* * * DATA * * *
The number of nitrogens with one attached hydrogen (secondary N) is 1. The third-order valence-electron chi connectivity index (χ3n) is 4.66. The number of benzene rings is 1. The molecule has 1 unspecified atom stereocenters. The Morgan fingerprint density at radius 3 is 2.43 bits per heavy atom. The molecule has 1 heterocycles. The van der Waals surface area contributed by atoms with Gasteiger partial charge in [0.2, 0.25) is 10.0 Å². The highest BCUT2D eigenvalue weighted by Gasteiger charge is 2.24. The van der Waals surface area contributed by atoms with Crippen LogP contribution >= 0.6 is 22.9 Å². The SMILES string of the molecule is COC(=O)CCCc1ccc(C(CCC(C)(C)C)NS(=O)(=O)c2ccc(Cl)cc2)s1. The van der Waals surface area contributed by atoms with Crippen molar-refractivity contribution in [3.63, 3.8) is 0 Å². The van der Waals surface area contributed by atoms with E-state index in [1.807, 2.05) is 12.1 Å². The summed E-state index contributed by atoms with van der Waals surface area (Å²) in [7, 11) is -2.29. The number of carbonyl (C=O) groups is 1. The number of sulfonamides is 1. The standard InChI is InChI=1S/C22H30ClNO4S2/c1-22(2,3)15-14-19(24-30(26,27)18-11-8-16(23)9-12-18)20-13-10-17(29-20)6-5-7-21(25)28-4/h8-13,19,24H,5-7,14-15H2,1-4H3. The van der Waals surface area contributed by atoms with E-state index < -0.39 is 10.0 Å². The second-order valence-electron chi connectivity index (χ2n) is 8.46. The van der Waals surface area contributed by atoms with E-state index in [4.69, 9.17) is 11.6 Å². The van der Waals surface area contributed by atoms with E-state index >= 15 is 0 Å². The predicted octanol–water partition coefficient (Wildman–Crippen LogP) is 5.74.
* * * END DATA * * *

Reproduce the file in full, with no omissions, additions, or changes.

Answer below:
The number of nitrogens with one attached hydrogen (secondary N) is 1. The third-order valence-electron chi connectivity index (χ3n) is 4.66. The number of benzene rings is 1. The molecule has 1 unspecified atom stereocenters. The Morgan fingerprint density at radius 3 is 2.43 bits per heavy atom. The molecule has 1 heterocycles. The van der Waals surface area contributed by atoms with Gasteiger partial charge in [0.2, 0.25) is 10.0 Å². The highest BCUT2D eigenvalue weighted by Gasteiger charge is 2.24. The van der Waals surface area contributed by atoms with Crippen LogP contribution >= 0.6 is 22.9 Å². The SMILES string of the molecule is COC(=O)CCCc1ccc(C(CCC(C)(C)C)NS(=O)(=O)c2ccc(Cl)cc2)s1. The van der Waals surface area contributed by atoms with Crippen molar-refractivity contribution in [3.63, 3.8) is 0 Å². The van der Waals surface area contributed by atoms with E-state index in [1.807, 2.05) is 12.1 Å². The summed E-state index contributed by atoms with van der Waals surface area (Å²) in [7, 11) is -2.29. The number of carbonyl (C=O) groups is 1. The number of sulfonamides is 1. The standard InChI is InChI=1S/C22H30ClNO4S2/c1-22(2,3)15-14-19(24-30(26,27)18-11-8-16(23)9-12-18)20-13-10-17(29-20)6-5-7-21(25)28-4/h8-13,19,24H,5-7,14-15H2,1-4H3. The van der Waals surface area contributed by atoms with E-state index < -0.39 is 10.0 Å². The second-order valence-electron chi connectivity index (χ2n) is 8.46. The van der Waals surface area contributed by atoms with E-state index in [4.69, 9.17) is 11.6 Å². The van der Waals surface area contributed by atoms with E-state index >= 15 is 0 Å². The predicted octanol–water partition coefficient (Wildman–Crippen LogP) is 5.74.